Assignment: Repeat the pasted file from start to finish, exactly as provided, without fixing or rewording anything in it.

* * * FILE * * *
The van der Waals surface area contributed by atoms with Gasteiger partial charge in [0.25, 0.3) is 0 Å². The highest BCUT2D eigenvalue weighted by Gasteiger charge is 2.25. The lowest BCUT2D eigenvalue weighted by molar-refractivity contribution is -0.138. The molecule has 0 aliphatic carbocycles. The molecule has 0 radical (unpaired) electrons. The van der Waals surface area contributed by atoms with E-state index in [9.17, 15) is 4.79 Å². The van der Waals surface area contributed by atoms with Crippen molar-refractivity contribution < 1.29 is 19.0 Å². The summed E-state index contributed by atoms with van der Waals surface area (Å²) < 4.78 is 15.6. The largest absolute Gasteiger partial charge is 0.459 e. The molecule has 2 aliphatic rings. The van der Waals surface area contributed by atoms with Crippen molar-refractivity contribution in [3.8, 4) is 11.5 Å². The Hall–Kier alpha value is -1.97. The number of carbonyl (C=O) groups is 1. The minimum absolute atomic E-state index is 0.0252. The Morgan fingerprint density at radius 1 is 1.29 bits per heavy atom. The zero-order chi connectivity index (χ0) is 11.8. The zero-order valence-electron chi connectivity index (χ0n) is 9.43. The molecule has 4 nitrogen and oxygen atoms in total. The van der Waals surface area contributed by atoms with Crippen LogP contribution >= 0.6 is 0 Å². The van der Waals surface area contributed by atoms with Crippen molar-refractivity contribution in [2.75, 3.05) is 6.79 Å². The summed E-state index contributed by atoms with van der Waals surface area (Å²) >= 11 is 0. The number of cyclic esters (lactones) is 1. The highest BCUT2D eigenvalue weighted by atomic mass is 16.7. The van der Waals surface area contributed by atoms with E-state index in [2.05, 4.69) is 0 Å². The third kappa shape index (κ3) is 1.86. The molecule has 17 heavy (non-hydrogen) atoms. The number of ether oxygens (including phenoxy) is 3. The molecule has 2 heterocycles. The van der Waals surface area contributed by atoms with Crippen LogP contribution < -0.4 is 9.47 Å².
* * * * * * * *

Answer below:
The van der Waals surface area contributed by atoms with Gasteiger partial charge in [0.25, 0.3) is 0 Å². The highest BCUT2D eigenvalue weighted by Gasteiger charge is 2.25. The lowest BCUT2D eigenvalue weighted by molar-refractivity contribution is -0.138. The molecule has 0 aliphatic carbocycles. The molecule has 0 radical (unpaired) electrons. The van der Waals surface area contributed by atoms with E-state index in [9.17, 15) is 4.79 Å². The van der Waals surface area contributed by atoms with Crippen molar-refractivity contribution < 1.29 is 19.0 Å². The summed E-state index contributed by atoms with van der Waals surface area (Å²) < 4.78 is 15.6. The largest absolute Gasteiger partial charge is 0.459 e. The molecule has 2 aliphatic rings. The van der Waals surface area contributed by atoms with Crippen molar-refractivity contribution in [3.8, 4) is 11.5 Å². The Hall–Kier alpha value is -1.97. The number of carbonyl (C=O) groups is 1. The minimum absolute atomic E-state index is 0.0252. The Morgan fingerprint density at radius 1 is 1.29 bits per heavy atom. The zero-order chi connectivity index (χ0) is 11.8. The zero-order valence-electron chi connectivity index (χ0n) is 9.43. The molecule has 4 nitrogen and oxygen atoms in total. The van der Waals surface area contributed by atoms with Crippen LogP contribution >= 0.6 is 0 Å². The van der Waals surface area contributed by atoms with Crippen molar-refractivity contribution in [2.75, 3.05) is 6.79 Å². The summed E-state index contributed by atoms with van der Waals surface area (Å²) >= 11 is 0. The number of cyclic esters (lactones) is 1. The highest BCUT2D eigenvalue weighted by atomic mass is 16.7. The van der Waals surface area contributed by atoms with E-state index in [2.05, 4.69) is 0 Å². The third kappa shape index (κ3) is 1.86. The molecule has 17 heavy (non-hydrogen) atoms. The number of ether oxygens (including phenoxy) is 3. The molecule has 2 heterocycles. The van der Waals surface area contributed by atoms with Crippen LogP contribution < -0.4 is 9.47 Å².